The Loss of Judeo-Christian Knowledge
Edited By Barry Kanpol and Mary Poplin
Christianity and the Secular Border Patrol: The Loss of Judeo-Christian Knowledge centrally looks at how secular universities have dominated academic knowledge on the one hand and have also been a part of bias against Christian academics on the other. Authors generally ask for borders of understanding and collegial dialogue to bridge gaps of knowledge that exist because of this bias. Theoretical analysis and narratives from the field describe how overcoming extreme theoretical positions may allow for productive knowledge construction and a more harmonious relationship within the culture wars of our times, especially in higher education.
8. An Argument for Service Learning as a Spiritual Avenue for Christian and Secular Border Crossings in Higher Education (Joe D. Nichchols)
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8. An Argument for Service Learning as a Spiritual Avenue for Christian and Secular Border Crossings in Higher Education
JOE D. NICHOLS
“Bless me Father for I have sinned.” And so begins the good confession of a multitude of Catholic believers. To divulge what someone has confessed is to defile the sacred conversation between the Catholic believer and their priest, or for a non-Catholic like myself, the intimate conversation between me and my God. However, within this chapter, I offer my heart-felt confession to the reader as an academic exercise with the intent to investigate and explore my own spiritual well being within the academy.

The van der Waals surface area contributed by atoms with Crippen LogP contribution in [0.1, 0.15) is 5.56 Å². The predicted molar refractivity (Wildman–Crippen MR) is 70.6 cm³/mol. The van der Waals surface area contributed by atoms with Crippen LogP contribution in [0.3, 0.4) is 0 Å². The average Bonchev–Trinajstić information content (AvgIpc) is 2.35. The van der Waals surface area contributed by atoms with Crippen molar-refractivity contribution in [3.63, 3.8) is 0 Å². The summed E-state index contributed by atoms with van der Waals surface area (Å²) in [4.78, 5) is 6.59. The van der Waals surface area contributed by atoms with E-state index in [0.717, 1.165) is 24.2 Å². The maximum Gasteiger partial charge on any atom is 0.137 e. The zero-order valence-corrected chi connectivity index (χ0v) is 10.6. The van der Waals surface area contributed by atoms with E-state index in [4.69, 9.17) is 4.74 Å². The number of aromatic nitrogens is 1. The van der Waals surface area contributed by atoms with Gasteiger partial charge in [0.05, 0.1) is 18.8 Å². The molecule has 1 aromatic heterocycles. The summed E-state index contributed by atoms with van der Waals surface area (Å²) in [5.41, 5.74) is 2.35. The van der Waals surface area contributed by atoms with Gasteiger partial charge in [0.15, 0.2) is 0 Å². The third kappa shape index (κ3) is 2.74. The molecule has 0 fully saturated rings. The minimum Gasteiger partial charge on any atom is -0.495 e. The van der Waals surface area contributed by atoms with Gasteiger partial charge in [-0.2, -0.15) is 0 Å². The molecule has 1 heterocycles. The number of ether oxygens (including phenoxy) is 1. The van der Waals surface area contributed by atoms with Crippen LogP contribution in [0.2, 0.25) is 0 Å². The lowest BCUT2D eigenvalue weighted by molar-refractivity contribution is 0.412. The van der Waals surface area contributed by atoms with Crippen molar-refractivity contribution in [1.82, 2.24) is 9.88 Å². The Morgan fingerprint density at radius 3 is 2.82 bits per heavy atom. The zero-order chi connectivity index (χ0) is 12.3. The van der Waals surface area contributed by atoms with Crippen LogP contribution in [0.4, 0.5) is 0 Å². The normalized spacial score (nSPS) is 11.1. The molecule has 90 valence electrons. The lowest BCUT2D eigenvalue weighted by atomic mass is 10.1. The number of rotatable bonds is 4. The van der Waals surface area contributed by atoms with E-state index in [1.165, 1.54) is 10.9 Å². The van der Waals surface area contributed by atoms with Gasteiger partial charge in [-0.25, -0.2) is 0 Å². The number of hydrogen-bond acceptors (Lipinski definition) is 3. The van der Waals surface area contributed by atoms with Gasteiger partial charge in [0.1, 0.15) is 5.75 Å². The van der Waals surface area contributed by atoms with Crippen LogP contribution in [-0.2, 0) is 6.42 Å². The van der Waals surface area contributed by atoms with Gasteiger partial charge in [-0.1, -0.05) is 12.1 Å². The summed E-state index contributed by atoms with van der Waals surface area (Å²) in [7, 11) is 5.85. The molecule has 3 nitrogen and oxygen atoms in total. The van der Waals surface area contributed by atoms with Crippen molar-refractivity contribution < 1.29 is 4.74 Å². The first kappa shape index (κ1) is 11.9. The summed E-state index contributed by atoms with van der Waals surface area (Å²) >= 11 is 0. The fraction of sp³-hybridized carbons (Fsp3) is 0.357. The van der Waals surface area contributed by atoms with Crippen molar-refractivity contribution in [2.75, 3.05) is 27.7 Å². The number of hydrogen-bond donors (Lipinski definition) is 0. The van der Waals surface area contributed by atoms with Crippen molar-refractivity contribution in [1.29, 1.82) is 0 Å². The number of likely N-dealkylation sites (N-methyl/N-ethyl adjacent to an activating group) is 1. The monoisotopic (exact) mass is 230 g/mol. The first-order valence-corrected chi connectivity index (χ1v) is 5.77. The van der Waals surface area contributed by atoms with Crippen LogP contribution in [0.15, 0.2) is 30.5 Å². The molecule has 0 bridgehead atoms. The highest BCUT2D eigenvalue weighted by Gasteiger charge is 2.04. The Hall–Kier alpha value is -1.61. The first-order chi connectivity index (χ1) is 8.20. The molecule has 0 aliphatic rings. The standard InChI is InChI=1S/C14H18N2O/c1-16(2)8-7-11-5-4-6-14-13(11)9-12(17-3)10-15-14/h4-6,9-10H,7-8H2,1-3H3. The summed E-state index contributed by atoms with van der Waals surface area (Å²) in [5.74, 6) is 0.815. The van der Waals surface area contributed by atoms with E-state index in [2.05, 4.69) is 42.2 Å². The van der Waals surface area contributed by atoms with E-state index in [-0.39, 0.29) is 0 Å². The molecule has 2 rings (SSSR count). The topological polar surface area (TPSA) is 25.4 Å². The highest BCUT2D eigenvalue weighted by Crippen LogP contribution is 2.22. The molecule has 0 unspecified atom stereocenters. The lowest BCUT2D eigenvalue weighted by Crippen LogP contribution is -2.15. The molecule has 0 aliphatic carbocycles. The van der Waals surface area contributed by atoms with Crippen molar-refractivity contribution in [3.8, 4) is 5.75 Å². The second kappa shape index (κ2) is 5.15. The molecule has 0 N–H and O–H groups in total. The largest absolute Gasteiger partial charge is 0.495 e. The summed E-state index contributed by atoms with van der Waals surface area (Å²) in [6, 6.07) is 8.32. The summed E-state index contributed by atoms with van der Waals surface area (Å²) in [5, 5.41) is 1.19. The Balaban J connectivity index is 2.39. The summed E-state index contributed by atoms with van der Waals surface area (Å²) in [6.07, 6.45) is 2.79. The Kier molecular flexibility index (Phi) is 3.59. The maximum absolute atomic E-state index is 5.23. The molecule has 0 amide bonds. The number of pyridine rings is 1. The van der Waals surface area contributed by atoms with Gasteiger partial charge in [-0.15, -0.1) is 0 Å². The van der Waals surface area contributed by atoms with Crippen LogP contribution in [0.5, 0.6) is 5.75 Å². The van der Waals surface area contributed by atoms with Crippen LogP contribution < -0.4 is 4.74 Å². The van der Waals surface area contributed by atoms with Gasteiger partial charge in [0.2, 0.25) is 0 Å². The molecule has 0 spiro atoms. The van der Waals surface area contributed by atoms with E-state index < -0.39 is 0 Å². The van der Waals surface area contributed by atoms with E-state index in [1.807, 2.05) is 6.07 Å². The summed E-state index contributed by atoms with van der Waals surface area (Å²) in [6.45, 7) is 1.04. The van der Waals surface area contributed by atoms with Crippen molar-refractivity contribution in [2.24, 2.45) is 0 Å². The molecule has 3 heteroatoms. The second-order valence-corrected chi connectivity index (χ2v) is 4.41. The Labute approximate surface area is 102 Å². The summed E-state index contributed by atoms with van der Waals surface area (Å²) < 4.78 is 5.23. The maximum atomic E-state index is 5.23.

During my tenure in higher education, I have perhaps sinned for some 20 years in my lack of effort and failure to actively promote my spiritual and religious beliefs to my students and colleagues in a tangible, faithful, effort. My hesitation is rooted more than likely in public higher education’s efforts to support secular beliefs while failing to allow for the voices of Christian faith believers in the name of secular privilege while valuing the acceptance of all beliefs and philosophical perspectives as truth. However, for me personally, being a non-Catholic Christian and not bound to confessional foundations of faith, this chapter allows me a window for offering penitence in my effort to focus on the issue of Christian and secular border crossings in the higher education setting.
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